Find your lucky spot
It may seem too early, but plaice are already moving into the estuaries of North Wales
Catch plaice from North Wales now.
Most plaice fishing hotspots found in the south of the England or Cumbria are open beaches where you fish at medium to long range. It’s a different story in the north and north-west of Wales, with the bulk of these orange-spotted fish being caught from a true estuary environment.
Often anglers are not aware that these fish are even resident and they tend to go undetected. General fishing techniques for bass and flounders, the common catch inside these estuaries, do not necessarily suit catching plaice, so any caught are often lucky, one-off fish.
To specifically target these fish you must adopt a different type of tactic and take a little time to learn some basic watercraft to identify the hotspots.
WHERE TO FISH
Plaice are caught from the estuaries of the Dovey between Borth and Aberdovey, the Mawddach at Barmouth, and the Traeth Bach estuary at Porthmadog in Gwynedd. hey are also caught from the Conwy estuary, and from the Dee at Point of Ayr, Talacre, and as far inland as Greenfield and even Bagillt, although the latter is weather-pattern dependent.
Although rather unique in its environment, the Menai Strait can still produce plaice. Again, few anglers try for them, but the sand channels and banks either side of Caernarfon on the mainland, and south of Brynsiencyn on Anglesey, still hold these fish if you specifically fish for them. Sandy patches in deeper water towards the two bridges can also see occasional plaice caught.
TIME AND LOCATION
The season can be surprisingly early for this far north. I’ve often had them in the third week of February, though I’d expect mid-March onwards to be the real start of the season. Granted, these are thin, spawned-out fish this early on, but there’s not much else around at this time, and catching the first plaice of the year is a welcome sign spring is on the way.
By April the fish are starting to fatten up, and come May, most will be packing weight on quickly. The best time for numbers is May and June, but you will catch them right through to mid September, with the bigger fish often showing in August and into September. After mid-September the fish quickly move out into deeper water as they prepare for spawning.
Early and late in the season you can catch plaice at the mouths of the estuaries on the adjacent sandbanks, but more often in the main channels when they are moving in and out of the estuary, which is a semi-gradual process, depending on the amount of rainfall present.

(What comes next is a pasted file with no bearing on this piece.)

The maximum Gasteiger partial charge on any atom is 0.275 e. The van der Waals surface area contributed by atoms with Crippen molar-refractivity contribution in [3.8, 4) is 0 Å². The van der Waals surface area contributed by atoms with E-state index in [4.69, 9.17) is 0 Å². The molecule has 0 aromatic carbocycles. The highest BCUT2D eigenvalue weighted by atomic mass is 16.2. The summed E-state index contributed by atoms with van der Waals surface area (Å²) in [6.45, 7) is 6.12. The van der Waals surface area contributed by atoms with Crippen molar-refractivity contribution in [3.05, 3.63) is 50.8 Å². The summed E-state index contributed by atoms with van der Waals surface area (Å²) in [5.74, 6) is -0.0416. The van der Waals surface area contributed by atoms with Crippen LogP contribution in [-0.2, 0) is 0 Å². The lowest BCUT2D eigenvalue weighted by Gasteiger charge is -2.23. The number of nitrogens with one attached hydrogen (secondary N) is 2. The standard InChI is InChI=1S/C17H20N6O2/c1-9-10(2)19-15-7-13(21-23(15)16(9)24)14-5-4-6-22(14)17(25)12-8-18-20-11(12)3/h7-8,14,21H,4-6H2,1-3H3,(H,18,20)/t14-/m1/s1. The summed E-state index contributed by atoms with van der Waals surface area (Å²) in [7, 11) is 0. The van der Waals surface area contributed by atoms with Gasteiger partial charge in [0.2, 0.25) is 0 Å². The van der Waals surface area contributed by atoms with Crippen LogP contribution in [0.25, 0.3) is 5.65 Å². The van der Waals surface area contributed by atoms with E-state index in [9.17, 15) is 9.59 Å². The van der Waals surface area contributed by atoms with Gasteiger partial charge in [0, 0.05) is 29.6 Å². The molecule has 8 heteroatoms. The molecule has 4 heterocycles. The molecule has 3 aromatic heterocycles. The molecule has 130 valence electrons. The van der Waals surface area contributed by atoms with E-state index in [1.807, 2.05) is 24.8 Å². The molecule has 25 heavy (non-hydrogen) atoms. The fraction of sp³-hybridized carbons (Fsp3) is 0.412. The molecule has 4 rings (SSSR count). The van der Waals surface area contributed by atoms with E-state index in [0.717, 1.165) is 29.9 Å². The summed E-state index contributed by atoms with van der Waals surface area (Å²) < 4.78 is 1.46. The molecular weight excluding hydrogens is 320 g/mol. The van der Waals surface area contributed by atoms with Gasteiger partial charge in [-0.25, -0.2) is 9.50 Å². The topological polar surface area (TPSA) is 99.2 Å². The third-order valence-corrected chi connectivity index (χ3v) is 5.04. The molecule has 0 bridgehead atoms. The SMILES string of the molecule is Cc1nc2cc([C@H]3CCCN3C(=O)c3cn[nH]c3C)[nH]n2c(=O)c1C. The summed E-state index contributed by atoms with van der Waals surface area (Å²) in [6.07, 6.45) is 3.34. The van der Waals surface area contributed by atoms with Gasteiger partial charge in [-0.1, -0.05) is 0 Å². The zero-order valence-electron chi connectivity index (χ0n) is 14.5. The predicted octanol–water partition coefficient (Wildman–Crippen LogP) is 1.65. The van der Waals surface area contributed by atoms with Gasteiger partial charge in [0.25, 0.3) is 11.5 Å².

In mid-season you have to be much more selective in where you fish. They tend to be in centre channel where it’s deeper, and if you can find small areas of seed mussel beds or patches of boulders, then fish tight to these features.
They also congregate around channel buoys where the securing chain becomes a home for seed mussels, and, especially in bright sunlight, they will move in under the shadow of boats. Dropping a cast close to these areas will also give you an edge on the day. Another good tip is to target the deeper channels with sandbanks alongside, which boats use to access harbours.
Plaice also like to sit close to pier and jetty supports, feeding around the base of these, and also in any scoured-out gutters that form under the structure. Remember to fish the uptide side of these structures so that your bait is washed back into the gutter, not the downtide side where the bait is outside the feeding area.
The perfect place for late spring and summer plaice is where a bottleneck of tide increases tidal speed and scours out a deep hole. Often these holes have a very steep incline on the seaward side, but a more gradual rise on the inner estuary end. The plaice always sit at the base of the steep
incline, or in the first third of the gradual rise coming out of the deeper water. This is simply where the food falls as it is washed down the bank by the current, and the fish sit here to intercept it.
These scoured-out holes are a common feature in many of the smaller Welsh estuaries, and sometimes in the inner channels of the bigger estuaries, such as the Dee.
Weather patterns are important when seeking estuary plaice. They like fairly settled highpressure systems with minimal rain. This invariably sees relatively clear water inside the estuaries, with no acidic floodwater coming off the mountains.
Plaice will tolerate coloured water if it is suspended sediment washed out by a strong tide run. However, they will not tolerate coloured floodwater. Whether they just go off the feed and hunker down waiting for better conditions, or move out to more settled water seems unclear. My guess is that they stay put and as deep as they can get, but go off the feed.